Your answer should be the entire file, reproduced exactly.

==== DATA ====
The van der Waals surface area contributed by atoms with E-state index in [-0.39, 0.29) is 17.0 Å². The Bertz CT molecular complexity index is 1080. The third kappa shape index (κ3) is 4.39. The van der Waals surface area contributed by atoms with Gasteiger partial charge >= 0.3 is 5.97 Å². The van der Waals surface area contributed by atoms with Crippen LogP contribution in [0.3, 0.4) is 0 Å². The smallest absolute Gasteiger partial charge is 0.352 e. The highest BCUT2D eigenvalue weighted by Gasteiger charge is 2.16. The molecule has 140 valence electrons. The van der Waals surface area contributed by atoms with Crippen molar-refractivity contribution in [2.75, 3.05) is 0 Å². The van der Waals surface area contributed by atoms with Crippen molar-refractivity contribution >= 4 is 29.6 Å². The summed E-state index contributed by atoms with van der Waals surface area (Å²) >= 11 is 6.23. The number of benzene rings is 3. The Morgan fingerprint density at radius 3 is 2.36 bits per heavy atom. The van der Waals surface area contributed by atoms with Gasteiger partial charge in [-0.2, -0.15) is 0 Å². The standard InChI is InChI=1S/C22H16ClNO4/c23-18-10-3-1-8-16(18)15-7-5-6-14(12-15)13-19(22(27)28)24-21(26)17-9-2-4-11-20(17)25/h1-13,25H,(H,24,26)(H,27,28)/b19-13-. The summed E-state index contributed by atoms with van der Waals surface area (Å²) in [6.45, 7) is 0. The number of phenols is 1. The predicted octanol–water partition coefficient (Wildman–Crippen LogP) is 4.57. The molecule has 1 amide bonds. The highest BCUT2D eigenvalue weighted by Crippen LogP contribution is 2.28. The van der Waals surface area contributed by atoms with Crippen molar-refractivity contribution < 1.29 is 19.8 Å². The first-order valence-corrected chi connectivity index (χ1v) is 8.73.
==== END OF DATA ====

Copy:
The van der Waals surface area contributed by atoms with E-state index in [-0.39, 0.29) is 17.0 Å². The Bertz CT molecular complexity index is 1080. The third kappa shape index (κ3) is 4.39. The van der Waals surface area contributed by atoms with Gasteiger partial charge >= 0.3 is 5.97 Å². The van der Waals surface area contributed by atoms with Crippen LogP contribution in [0.3, 0.4) is 0 Å². The smallest absolute Gasteiger partial charge is 0.352 e. The highest BCUT2D eigenvalue weighted by Gasteiger charge is 2.16. The molecule has 140 valence electrons. The van der Waals surface area contributed by atoms with Crippen molar-refractivity contribution in [2.75, 3.05) is 0 Å². The van der Waals surface area contributed by atoms with Crippen molar-refractivity contribution >= 4 is 29.6 Å². The summed E-state index contributed by atoms with van der Waals surface area (Å²) >= 11 is 6.23. The number of benzene rings is 3. The Morgan fingerprint density at radius 3 is 2.36 bits per heavy atom. The van der Waals surface area contributed by atoms with Gasteiger partial charge in [-0.2, -0.15) is 0 Å². The standard InChI is InChI=1S/C22H16ClNO4/c23-18-10-3-1-8-16(18)15-7-5-6-14(12-15)13-19(22(27)28)24-21(26)17-9-2-4-11-20(17)25/h1-13,25H,(H,24,26)(H,27,28)/b19-13-. The summed E-state index contributed by atoms with van der Waals surface area (Å²) in [6.45, 7) is 0. The number of phenols is 1. The predicted octanol–water partition coefficient (Wildman–Crippen LogP) is 4.57. The molecule has 1 amide bonds. The highest BCUT2D eigenvalue weighted by Crippen LogP contribution is 2.28. The van der Waals surface area contributed by atoms with Crippen molar-refractivity contribution < 1.29 is 19.8 Å². The first-order valence-corrected chi connectivity index (χ1v) is 8.73.